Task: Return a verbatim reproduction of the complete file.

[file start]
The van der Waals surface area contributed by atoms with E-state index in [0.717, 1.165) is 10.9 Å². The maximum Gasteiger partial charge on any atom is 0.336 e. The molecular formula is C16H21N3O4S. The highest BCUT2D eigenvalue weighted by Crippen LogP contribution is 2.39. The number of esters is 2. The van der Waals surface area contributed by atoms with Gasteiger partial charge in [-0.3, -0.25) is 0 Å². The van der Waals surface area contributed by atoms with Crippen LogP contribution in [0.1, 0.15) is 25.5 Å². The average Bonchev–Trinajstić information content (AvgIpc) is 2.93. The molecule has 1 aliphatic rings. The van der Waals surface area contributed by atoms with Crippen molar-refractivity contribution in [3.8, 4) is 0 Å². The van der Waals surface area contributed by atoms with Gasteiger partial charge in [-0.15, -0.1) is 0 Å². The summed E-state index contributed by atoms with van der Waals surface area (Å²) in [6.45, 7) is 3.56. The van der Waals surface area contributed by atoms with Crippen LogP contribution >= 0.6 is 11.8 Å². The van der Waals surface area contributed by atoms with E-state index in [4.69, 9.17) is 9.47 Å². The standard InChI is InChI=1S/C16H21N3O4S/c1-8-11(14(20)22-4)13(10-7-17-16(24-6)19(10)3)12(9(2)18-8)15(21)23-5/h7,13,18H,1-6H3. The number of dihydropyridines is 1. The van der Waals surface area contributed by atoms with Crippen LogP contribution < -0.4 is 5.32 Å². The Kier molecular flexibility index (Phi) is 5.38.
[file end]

The van der Waals surface area contributed by atoms with E-state index in [0.717, 1.165) is 10.9 Å². The maximum Gasteiger partial charge on any atom is 0.336 e. The molecular formula is C16H21N3O4S. The highest BCUT2D eigenvalue weighted by Crippen LogP contribution is 2.39. The number of esters is 2. The van der Waals surface area contributed by atoms with Gasteiger partial charge in [-0.3, -0.25) is 0 Å². The van der Waals surface area contributed by atoms with Crippen LogP contribution in [0.1, 0.15) is 25.5 Å². The average Bonchev–Trinajstić information content (AvgIpc) is 2.93. The molecule has 1 aliphatic rings. The van der Waals surface area contributed by atoms with Crippen molar-refractivity contribution in [3.8, 4) is 0 Å². The van der Waals surface area contributed by atoms with Gasteiger partial charge in [-0.15, -0.1) is 0 Å². The summed E-state index contributed by atoms with van der Waals surface area (Å²) in [6.45, 7) is 3.56. The van der Waals surface area contributed by atoms with Crippen LogP contribution >= 0.6 is 11.8 Å². The van der Waals surface area contributed by atoms with E-state index in [4.69, 9.17) is 9.47 Å². The standard InChI is InChI=1S/C16H21N3O4S/c1-8-11(14(20)22-4)13(10-7-17-16(24-6)19(10)3)12(9(2)18-8)15(21)23-5/h7,13,18H,1-6H3. The number of dihydropyridines is 1. The van der Waals surface area contributed by atoms with Crippen LogP contribution < -0.4 is 5.32 Å². The Kier molecular flexibility index (Phi) is 5.38.